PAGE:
TED Conversations

Leo Genazzano

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In appreciation of Lesley Hazleton

"The only place appropriate for using the informal word 'Badass' in the TED community is when describing Lesley Hazleton."

Read the sentence above and state your view on the matter. Use examples from the talk above. Bonus Points are awarded to TEDdies who use split infinitives.



(See related debate :" Which TED speakers are actually Marvel Characters in disguise?"
also: "Which TED speaker is Batman?")

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  • Jun 25 2013: I don't quite get it or the comment by RS but I enjoyed the talk. Now to read a translation of the Koran
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      Jun 25 2013: "No True Scotsman": A fallacy of Logic where a generalization is made true only when a counter-example is ruled shaky.
      • Jun 25 2013: An example from Dr. Wik E. Pedia:
        "The use of the term was advanced by British philosopher Antony Flew:

        Imagine Hamish McDonald, a Scotsman, sitting down with his Glasgow Morning Herald and seeing an article about how the "Brighton Sex Maniac Strikes Again". Hamish is shocked and declares that "No Scotsman would do such a thing". The next day he sits down to read his Glasgow Morning Herald again; and, this time, finds an article about an Aberdeen man whose brutal actions make the Brighton sex maniac seem almost gentlemanly. This fact shows that Hamish was wrong in his opinion but is he going to admit this? Not likely. This time he says, "No true Scotsman would do such a thing".[2]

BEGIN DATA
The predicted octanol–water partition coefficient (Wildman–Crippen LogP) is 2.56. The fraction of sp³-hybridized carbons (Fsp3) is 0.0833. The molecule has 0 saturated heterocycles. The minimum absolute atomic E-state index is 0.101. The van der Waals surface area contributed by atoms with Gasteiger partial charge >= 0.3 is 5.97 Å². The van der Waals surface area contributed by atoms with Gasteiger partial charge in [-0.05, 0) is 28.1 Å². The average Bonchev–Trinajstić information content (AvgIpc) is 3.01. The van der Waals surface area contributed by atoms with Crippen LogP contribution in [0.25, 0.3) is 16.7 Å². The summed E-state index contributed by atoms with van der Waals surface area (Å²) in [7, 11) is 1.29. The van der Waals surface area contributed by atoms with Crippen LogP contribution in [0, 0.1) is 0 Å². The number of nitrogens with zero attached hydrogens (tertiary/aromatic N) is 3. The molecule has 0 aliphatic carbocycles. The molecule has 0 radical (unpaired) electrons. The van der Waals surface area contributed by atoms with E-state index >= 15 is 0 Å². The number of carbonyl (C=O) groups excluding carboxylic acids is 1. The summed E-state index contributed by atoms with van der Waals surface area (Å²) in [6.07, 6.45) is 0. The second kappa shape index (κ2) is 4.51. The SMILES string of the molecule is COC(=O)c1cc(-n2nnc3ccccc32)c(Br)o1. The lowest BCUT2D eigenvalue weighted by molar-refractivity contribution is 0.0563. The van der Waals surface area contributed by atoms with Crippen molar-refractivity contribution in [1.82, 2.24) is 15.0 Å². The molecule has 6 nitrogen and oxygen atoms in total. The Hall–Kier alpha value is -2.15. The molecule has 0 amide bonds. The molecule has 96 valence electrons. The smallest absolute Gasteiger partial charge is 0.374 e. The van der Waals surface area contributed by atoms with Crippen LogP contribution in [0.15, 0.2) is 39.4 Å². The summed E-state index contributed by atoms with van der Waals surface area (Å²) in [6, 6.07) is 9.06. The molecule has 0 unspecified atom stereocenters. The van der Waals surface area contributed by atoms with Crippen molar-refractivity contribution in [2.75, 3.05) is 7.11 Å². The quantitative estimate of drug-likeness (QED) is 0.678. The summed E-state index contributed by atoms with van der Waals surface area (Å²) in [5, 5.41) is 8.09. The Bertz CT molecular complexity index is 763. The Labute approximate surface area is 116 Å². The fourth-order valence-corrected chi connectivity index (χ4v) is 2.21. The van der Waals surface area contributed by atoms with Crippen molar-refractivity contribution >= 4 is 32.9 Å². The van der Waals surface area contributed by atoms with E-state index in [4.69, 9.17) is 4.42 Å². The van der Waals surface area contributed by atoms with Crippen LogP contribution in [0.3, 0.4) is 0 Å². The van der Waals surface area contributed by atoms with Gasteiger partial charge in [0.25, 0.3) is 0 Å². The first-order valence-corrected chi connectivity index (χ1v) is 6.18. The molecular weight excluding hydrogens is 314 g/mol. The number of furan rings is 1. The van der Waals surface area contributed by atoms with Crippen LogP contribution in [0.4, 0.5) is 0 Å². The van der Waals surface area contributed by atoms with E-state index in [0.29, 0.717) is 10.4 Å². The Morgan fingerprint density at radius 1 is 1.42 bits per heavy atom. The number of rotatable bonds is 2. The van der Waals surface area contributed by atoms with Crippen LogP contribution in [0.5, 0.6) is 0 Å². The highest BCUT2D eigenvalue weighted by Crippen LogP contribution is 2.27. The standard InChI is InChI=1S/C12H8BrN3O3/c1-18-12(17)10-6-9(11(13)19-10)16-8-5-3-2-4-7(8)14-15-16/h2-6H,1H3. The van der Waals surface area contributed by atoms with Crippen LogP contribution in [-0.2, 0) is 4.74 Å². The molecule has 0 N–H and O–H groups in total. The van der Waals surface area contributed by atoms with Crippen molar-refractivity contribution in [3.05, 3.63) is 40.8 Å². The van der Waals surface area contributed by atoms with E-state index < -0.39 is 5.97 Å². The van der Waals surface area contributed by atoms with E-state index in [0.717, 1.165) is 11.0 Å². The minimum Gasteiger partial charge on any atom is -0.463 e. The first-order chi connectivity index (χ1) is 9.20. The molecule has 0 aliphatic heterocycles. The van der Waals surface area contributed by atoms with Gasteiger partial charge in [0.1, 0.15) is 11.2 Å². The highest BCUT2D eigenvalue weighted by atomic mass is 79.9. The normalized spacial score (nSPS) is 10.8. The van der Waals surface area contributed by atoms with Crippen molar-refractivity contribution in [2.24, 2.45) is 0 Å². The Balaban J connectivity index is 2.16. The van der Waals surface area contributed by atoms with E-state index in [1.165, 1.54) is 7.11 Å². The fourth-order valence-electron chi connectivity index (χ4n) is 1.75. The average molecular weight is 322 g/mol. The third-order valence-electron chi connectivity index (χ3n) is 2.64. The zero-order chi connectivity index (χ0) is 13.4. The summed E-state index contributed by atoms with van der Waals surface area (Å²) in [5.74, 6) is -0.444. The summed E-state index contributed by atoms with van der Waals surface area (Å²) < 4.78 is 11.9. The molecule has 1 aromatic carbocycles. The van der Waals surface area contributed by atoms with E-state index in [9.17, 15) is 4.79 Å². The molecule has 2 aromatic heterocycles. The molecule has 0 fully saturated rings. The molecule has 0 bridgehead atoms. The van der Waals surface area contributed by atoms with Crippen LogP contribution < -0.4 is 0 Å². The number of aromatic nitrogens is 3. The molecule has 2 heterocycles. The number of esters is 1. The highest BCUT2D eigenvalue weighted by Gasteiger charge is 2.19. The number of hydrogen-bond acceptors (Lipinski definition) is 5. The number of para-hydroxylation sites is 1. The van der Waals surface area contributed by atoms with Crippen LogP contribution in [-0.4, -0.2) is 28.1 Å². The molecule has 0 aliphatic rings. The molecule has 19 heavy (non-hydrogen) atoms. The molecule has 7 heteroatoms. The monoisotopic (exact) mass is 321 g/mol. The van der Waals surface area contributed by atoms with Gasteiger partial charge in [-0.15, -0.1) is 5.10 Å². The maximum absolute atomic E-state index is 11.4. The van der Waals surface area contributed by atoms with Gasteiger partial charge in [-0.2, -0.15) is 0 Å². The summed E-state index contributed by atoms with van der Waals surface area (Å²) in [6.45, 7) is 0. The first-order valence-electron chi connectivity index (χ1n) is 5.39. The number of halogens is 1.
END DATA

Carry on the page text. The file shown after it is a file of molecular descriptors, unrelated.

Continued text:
When the statement "all A are B" is qualified like this to exclude those A which are not B, this is a form of begging the question; the conclusion is assumed by the definition of "true A"."
        Isn't Anthony Flew a terrific name?

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